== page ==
Tuesday Tips: Writing Lesbian Sex Scenes

When you’re writing a sex scene, it’s important to focus on the emotion and not the body parts. It’s not a biology exam, and nobody is going to thank you for using the word vulva. Trust me.

Sex scenes in romance are like fight scenes or car chases in action-adventure books. They’re essential and highly anticipated. Your characters (and your reader) have to work to get there, and when they eventually reach their peak, it’s your job to ensure nobody is let down.

The key thing is to make your sex scene both sensual and alluring. Describe what’s happening, but do it from the perspective of the character and all that they bring to the scene. What are their hopes? What are can they see, touch, taste, hear? What’s it reminding them of? What are they feeling in their heart now it’s finally happening?

Fingers can slide and caress. Tongues can tantalise and tease. Lube can be popped and pressed. Everything the character thought they once knew can be rewritten. Sex scenes should move the story forward. They should reflect what has gone before and what’s possible from here on in. Your characters have just taken things to the next level. Show it all.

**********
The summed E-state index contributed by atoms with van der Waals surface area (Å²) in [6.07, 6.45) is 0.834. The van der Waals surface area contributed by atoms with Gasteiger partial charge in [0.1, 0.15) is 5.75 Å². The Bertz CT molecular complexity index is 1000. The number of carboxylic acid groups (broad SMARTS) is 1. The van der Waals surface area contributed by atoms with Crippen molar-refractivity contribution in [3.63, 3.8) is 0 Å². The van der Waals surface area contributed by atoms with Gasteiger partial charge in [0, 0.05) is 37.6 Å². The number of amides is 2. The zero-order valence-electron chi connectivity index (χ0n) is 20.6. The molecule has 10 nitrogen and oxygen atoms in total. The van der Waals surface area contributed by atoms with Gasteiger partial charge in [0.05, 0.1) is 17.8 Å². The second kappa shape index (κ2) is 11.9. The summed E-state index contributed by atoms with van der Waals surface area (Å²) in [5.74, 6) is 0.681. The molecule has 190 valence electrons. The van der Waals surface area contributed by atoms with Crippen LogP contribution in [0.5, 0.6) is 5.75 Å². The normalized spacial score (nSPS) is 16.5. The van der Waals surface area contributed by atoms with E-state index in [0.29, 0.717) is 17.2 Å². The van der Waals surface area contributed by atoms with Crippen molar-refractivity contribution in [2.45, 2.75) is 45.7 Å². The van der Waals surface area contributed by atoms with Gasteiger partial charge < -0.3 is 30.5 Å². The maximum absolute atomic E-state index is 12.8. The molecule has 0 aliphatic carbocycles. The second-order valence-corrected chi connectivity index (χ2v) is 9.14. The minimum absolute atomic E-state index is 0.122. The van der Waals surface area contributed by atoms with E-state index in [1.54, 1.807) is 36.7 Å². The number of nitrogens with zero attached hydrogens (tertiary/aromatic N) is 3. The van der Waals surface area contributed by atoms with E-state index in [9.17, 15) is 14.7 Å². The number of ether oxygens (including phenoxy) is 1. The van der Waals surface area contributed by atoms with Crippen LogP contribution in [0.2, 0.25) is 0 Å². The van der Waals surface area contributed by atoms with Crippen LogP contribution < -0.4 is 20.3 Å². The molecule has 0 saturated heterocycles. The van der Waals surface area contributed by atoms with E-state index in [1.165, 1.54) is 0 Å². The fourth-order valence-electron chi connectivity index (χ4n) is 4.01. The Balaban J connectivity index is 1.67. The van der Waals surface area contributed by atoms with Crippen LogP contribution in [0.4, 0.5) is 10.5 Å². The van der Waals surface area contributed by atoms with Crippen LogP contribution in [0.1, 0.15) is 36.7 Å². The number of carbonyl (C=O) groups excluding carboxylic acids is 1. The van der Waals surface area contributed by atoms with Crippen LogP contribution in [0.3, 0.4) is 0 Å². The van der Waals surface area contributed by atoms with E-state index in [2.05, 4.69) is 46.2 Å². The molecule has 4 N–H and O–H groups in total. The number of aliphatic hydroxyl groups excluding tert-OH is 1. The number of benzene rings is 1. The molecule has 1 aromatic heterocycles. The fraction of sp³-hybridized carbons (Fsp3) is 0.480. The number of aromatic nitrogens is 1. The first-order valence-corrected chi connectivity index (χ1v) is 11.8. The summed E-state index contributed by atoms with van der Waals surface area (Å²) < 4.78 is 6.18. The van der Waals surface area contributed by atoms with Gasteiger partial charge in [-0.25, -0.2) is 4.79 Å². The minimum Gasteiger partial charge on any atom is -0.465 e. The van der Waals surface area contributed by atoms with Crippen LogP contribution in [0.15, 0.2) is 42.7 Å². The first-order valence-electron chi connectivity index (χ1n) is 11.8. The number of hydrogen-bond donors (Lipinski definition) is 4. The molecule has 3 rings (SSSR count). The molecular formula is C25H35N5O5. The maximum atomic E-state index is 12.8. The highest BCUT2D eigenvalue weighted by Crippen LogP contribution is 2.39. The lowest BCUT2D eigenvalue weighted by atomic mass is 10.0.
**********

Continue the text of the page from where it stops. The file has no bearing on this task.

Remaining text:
Remember, you’re not playing a game of Sex Twister: no crazy moves required. Don’t use coarse or flowery language as that will throw your reader out of the story. Keep it real, but elevate it to a almost-perfect reality. Make sure senses tingle and stars collide. It’s all in the build-up, all in the emotion. The first kiss, the first touch, the loaded look that tips your character over the edge. Romance and sex go hand in hand, so don’t be scared of writing a sex scene. Instead, put yourself in your character’s shoes and write from the heart. Embrace it. Have fun with it.

And don’t for one second think about the fact your parents might read it.

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